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19 ways to challenge yourself as a teacher

19 ways to challenge yourself as a teacher

In education, we often talk about how to challenge our students—but what about ourselves as teachers? In a teaching career, it’s normal to find yourself in a rut or recognize a need to make changes—the skill is knowing how. Here are 20 ways to challenge yourself and your teaching.

1. Take risks

Say “hello” to the niggle in your gut that’s telling you to consider taking a challenge. Some call this “feel the fear and do it anyway”.

2. Don’t wait, start small.

Once you have an idea, don’t forget about it or let it dissolve over time: Begin—but with simple expectations at first. The idea is an evolution, not a revolution, of your skills set.

3. Present at a conference

Perhaps the results of a new technique you’ve implemented in class, changes to your school, or any other aspect of your teaching practice that may help others in the field field. Ask a colleague to present with you, if you prefer.

4. Write a 1,000 word mini-thesis

Just for yourself. Pick a topic of education that interests you and research it: its history, main players, and where it’s at now.

5. Try blended learning

Maybe this technique (at its core, combining face-to-face time with computer technology) is just what you need? Here’s more information on blended learning.

6. Evaluate your teaching

Give out anonymous student surveys, cultivate a habit of evaluating yourself as soon as class is over (“What went well? What didn’t go so well? How do I know?”), and establish a more comprehensive end-of-semester review later. Here are more tips on how to self-review your teaching.

7. Ask for feedback

Reach out to your school’s director for a review or ask a senior teacher to watch you teach a lesson and give you some pointers to improve on.

8. Try podcasting (or incorporate it in your class)

Podcast alone or get together with a chatty colleague. If life behind the mic is not for you, maybe your students will get a kick out of podcasts? Here are 14 ways to use podcasts in class.

9. Use student devices for good

It’s normal to be wary of the influence of students’ devices on their learning, however, it’s safe to say that screens aren’t going anywhere in a hurry. Here are 8 ways to use your students’ devices—for the better.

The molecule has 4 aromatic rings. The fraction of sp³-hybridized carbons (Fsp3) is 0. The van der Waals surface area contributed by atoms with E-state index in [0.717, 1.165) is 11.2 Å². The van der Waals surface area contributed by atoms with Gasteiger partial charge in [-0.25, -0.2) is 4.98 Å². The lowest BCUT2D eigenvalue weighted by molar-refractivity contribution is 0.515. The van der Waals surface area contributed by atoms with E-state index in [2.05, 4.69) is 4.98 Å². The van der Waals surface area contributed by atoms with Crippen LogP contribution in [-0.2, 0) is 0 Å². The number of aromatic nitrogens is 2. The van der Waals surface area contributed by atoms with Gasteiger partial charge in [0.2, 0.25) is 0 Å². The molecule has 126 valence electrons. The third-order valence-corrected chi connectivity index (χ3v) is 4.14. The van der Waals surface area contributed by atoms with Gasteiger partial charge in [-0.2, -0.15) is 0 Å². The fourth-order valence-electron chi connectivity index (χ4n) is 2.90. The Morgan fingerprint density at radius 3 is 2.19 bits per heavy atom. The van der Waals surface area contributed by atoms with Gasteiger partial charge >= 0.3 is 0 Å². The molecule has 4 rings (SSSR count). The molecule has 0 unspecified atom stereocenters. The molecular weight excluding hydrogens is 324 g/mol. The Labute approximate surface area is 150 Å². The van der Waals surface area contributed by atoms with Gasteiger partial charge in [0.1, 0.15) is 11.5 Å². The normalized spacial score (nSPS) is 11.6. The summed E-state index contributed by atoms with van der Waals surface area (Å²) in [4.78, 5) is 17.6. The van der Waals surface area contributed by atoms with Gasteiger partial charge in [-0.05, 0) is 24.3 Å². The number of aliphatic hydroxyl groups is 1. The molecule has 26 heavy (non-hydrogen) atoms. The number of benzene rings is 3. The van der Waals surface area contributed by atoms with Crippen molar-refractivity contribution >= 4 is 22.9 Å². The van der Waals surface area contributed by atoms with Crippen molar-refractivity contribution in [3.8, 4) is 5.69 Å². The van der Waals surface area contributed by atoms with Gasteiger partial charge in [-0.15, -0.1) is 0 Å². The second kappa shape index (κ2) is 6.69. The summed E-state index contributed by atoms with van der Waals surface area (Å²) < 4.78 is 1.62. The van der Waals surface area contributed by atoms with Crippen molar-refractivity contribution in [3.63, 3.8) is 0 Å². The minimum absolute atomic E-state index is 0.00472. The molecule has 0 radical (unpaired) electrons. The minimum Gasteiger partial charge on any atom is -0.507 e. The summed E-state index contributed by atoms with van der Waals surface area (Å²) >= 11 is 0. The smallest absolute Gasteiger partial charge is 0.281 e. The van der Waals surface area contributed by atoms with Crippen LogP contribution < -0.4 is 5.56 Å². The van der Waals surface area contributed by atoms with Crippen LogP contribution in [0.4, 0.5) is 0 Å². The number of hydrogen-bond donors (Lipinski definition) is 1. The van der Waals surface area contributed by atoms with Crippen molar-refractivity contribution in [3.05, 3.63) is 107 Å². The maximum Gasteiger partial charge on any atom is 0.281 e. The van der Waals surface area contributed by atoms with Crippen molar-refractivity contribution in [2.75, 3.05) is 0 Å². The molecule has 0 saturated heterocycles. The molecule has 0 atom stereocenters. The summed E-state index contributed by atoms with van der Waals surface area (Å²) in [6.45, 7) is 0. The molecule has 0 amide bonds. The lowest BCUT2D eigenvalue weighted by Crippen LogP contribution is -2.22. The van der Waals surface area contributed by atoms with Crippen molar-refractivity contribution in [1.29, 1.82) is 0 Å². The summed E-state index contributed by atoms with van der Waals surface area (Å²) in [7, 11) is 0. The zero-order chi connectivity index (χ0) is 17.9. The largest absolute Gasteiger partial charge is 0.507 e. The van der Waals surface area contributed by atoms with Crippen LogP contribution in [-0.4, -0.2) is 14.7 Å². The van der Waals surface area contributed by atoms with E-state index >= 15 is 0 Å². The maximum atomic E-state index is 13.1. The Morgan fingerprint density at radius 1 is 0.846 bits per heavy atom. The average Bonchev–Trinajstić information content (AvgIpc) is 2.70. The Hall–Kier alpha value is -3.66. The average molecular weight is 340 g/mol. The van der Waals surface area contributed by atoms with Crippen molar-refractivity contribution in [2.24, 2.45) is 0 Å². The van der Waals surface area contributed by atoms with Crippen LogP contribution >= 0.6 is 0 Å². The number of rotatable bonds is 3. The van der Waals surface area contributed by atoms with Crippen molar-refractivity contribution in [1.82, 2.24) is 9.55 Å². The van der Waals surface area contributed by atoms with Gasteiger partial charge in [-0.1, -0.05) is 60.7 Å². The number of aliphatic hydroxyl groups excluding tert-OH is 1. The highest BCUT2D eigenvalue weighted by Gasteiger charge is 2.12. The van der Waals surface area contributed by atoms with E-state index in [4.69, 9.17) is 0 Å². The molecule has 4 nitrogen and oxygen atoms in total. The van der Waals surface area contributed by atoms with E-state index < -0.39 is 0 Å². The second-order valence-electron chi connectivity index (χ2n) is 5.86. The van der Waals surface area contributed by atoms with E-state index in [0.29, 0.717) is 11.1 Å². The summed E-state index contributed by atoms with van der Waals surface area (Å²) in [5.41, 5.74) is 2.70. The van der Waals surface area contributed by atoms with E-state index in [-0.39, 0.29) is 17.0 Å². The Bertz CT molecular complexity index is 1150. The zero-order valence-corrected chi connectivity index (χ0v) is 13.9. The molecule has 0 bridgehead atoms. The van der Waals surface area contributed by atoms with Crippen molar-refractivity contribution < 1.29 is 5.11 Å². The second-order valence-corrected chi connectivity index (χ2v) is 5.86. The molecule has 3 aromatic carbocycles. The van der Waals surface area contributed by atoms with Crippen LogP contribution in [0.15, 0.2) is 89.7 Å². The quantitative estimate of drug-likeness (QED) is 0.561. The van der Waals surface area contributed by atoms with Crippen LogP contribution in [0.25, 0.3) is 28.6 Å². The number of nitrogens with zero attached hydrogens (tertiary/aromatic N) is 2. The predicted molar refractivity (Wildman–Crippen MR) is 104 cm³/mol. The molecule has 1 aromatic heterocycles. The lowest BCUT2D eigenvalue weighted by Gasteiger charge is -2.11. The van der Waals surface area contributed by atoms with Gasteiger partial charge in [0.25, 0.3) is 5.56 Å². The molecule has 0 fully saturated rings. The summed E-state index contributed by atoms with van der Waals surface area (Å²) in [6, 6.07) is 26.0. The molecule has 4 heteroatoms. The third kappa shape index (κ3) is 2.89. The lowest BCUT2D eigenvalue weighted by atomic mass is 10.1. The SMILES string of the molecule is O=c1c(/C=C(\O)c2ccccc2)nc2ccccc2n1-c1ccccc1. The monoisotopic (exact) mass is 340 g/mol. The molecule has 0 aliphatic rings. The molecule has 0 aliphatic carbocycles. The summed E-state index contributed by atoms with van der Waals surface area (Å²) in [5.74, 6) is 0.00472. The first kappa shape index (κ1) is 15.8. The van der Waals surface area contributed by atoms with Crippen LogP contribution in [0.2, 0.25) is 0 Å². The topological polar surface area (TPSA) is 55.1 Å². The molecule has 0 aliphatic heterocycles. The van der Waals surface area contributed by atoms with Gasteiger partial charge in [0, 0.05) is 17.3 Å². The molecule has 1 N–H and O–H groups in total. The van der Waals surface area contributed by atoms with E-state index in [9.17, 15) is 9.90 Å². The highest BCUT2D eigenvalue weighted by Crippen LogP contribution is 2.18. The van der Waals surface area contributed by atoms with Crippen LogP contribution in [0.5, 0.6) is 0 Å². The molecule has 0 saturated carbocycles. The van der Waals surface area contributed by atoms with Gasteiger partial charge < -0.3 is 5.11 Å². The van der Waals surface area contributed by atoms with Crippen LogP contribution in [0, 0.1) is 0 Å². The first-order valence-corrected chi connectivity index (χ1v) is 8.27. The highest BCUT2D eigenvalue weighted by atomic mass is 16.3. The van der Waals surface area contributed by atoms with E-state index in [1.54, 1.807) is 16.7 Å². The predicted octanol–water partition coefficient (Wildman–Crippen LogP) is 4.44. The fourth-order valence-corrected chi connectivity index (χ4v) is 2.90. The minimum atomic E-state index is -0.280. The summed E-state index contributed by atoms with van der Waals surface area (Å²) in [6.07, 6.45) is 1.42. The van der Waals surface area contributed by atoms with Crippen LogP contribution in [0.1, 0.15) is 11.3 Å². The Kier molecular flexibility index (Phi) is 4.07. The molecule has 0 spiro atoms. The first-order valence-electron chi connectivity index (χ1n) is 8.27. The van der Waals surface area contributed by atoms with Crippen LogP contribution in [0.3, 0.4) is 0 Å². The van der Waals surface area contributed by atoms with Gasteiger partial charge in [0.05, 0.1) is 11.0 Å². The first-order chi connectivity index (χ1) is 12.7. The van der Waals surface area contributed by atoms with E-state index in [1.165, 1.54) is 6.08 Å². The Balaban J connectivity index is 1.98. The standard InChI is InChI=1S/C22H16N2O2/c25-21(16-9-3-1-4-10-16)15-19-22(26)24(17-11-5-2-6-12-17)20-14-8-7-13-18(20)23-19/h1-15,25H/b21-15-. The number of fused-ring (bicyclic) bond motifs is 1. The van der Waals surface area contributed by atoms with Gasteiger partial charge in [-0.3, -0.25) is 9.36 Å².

10. Be assertive

If your opinion is asked for—speak up. If you have concerns—let a superior know. If you have something to say at a staff meeting—say it.

11. Be competitive…

…with yourself, that is. Look to where you want to go with your teaching and feel the fire in your belly to be better than you are. Tip: making teaching resolutions can help with this (whether at the beginning of a new year or semester).

12. Create or join a teachers group

Whether online or real-life, teachers support and social groups can do wonders for your emotional and professional development.

13. Learn something new

Learning a language, to cook, dance, photography, or other skill will help you reconnect with the sensation of being a learner.

14. Try new productivity ideas

Being more efficient helps teachers keep school out of their minds while at home or during the weekends. Here are a few of our favorite productivity tips for teachers.

15. Update your skillset

This could mean further study to teach another subject, taking webinars, or studying an online course. Tip: We offer free teacher professional development webinars (and an accompanying EF Teacher Development Certificate) throughout the year.

16. Use voice recording equipment

Thanks to our smartphones, all of us are walking around with little voice recorders. Put yours to good use with these 13 ideas.

17. Keep your mind busy

Read widely, listen to podcasts, and watch TED talks. Not just about your specific teaching area, but about its history, the history of education, great educators’ biographies…plus linguistics, politics, science, the psychology of learning…the list goes on.

18. Refuse the negative

Pull yourself away from the black hole of negative conversation. If this happens at the staffroom during lunchtime, treat yourself to a semi-regular café lunch or go for a walk to the park. If you have a negative colleague, surround yourself with those whose outlook complements and supports yours.

19. Shut off from work

It’s an often-cited tip from more senior teachers: There will always be more work to do. So, practice good work recovery techniques and learn how and when to switch off and leave work at school.

Need professional development?Sign up for our free webinars

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